270 'died from fatigue' counting ballot papers
More than 270 workers have died in the 10 days since the Indonesia election, mostly of fatigue-related illnesses from long hours counting millions of ballot papers, according to officials.
The April 17 elections were the first time the country of 260 million people combined the presidential vote with national and regional parliamentary ones, with an aim to cut costs.
Voting was largely peaceful and was estimated to have drawn 80pc of the total 193 million voters, who each had to punch up to five ballot papers in more than 800,000 polling stations.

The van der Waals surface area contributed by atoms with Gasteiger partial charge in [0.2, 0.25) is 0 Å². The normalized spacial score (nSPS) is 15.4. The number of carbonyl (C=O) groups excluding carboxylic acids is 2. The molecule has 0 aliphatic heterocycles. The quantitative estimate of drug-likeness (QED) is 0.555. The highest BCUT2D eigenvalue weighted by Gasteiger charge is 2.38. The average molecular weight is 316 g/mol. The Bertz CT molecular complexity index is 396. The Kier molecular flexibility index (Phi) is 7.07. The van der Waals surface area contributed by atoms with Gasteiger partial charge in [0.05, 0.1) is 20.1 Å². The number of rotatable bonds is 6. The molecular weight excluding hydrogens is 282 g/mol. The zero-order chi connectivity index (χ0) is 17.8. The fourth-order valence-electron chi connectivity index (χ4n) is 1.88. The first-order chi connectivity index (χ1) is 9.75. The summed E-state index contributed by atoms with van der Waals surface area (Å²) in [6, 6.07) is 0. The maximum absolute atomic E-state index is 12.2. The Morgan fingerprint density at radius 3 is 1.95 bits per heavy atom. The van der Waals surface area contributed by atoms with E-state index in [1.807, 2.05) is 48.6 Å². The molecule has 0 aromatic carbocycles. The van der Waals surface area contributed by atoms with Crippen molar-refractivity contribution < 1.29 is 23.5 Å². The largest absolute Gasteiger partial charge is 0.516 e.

But conducting the eight-hour vote in a country that stretches more than 5,000km from its western to eastern tips proved to be both a Herculean logistical feat and deadly for officials, who had to count ballots by hand.
As of Saturday, 272 election officials had died, mostly from overwork-related illnesses, while 1,878 others had fallen ill, said Arief Priyo Susanto, spokesman of the General Elections Commission (KPU).
The Health Ministry issued a circular letter on April 23 urging health facilities to give utmost care to sick election staff, while the Finance Ministry is working on compensation for families of the deceased.
The KPU has been criticised by the opposition due to the rising death toll.
President Joko Widodo was the winner of the 2019 polls based on quick counts by independent observers, but full results won't be known until May 22.